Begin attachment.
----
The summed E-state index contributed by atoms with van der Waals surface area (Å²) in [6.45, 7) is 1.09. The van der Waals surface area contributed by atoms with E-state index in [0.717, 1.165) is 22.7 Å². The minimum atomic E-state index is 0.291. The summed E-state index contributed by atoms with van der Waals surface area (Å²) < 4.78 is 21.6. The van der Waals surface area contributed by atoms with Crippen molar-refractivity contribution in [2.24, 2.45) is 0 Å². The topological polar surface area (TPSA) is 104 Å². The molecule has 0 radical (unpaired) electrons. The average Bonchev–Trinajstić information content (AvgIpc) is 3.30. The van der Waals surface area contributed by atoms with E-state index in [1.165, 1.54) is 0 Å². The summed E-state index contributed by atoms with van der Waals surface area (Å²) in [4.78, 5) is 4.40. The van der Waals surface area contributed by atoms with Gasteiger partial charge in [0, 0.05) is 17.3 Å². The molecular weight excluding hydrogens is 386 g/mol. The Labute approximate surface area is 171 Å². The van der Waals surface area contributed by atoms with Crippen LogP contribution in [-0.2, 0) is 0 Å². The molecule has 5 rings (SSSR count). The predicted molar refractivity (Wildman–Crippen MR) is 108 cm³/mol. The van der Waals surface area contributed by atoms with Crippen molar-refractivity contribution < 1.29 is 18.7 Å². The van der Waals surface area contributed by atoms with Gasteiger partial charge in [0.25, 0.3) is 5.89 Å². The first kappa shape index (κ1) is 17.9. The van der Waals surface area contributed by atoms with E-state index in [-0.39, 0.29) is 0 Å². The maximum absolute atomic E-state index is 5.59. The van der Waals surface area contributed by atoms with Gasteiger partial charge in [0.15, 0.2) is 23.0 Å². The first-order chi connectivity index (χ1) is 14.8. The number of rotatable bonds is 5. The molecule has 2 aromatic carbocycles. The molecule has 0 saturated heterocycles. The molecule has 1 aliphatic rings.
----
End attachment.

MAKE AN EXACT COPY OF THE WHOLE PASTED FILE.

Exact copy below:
The summed E-state index contributed by atoms with van der Waals surface area (Å²) in [6.45, 7) is 1.09. The van der Waals surface area contributed by atoms with E-state index in [0.717, 1.165) is 22.7 Å². The minimum atomic E-state index is 0.291. The summed E-state index contributed by atoms with van der Waals surface area (Å²) < 4.78 is 21.6. The van der Waals surface area contributed by atoms with Crippen molar-refractivity contribution in [2.24, 2.45) is 0 Å². The topological polar surface area (TPSA) is 104 Å². The molecule has 0 radical (unpaired) electrons. The average Bonchev–Trinajstić information content (AvgIpc) is 3.30. The van der Waals surface area contributed by atoms with E-state index in [1.165, 1.54) is 0 Å². The summed E-state index contributed by atoms with van der Waals surface area (Å²) in [4.78, 5) is 4.40. The van der Waals surface area contributed by atoms with Gasteiger partial charge in [0, 0.05) is 17.3 Å². The molecular weight excluding hydrogens is 386 g/mol. The Labute approximate surface area is 171 Å². The van der Waals surface area contributed by atoms with Crippen LogP contribution in [-0.2, 0) is 0 Å². The molecule has 5 rings (SSSR count). The predicted molar refractivity (Wildman–Crippen MR) is 108 cm³/mol. The van der Waals surface area contributed by atoms with Crippen molar-refractivity contribution < 1.29 is 18.7 Å². The van der Waals surface area contributed by atoms with Gasteiger partial charge in [0.25, 0.3) is 5.89 Å². The first kappa shape index (κ1) is 17.9. The van der Waals surface area contributed by atoms with E-state index in [-0.39, 0.29) is 0 Å². The maximum absolute atomic E-state index is 5.59. The van der Waals surface area contributed by atoms with Gasteiger partial charge in [0.15, 0.2) is 23.0 Å². The first-order chi connectivity index (χ1) is 14.8. The number of rotatable bonds is 5. The molecule has 2 aromatic carbocycles. The molecule has 0 saturated heterocycles. The molecule has 1 aliphatic rings.